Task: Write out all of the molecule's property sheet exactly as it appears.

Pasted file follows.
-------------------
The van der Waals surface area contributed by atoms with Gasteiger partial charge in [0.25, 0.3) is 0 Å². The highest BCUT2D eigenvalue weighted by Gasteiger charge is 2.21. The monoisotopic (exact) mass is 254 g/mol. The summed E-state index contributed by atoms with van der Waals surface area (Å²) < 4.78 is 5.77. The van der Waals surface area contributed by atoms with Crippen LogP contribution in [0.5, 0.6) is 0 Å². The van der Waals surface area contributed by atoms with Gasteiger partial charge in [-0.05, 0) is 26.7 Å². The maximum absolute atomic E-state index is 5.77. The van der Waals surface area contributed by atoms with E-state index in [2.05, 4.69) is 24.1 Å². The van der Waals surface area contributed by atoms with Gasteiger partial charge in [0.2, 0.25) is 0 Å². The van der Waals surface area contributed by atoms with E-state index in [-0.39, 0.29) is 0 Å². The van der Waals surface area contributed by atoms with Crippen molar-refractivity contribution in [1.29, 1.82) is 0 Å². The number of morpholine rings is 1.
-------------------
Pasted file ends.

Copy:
The van der Waals surface area contributed by atoms with Gasteiger partial charge in [0.25, 0.3) is 0 Å². The highest BCUT2D eigenvalue weighted by Gasteiger charge is 2.21. The monoisotopic (exact) mass is 254 g/mol. The summed E-state index contributed by atoms with van der Waals surface area (Å²) < 4.78 is 5.77. The van der Waals surface area contributed by atoms with Crippen LogP contribution in [0.5, 0.6) is 0 Å². The van der Waals surface area contributed by atoms with Gasteiger partial charge in [-0.05, 0) is 26.7 Å². The maximum absolute atomic E-state index is 5.77. The van der Waals surface area contributed by atoms with E-state index in [2.05, 4.69) is 24.1 Å². The van der Waals surface area contributed by atoms with Gasteiger partial charge in [0.2, 0.25) is 0 Å². The van der Waals surface area contributed by atoms with E-state index in [-0.39, 0.29) is 0 Å². The van der Waals surface area contributed by atoms with Crippen molar-refractivity contribution in [1.29, 1.82) is 0 Å². The number of morpholine rings is 1.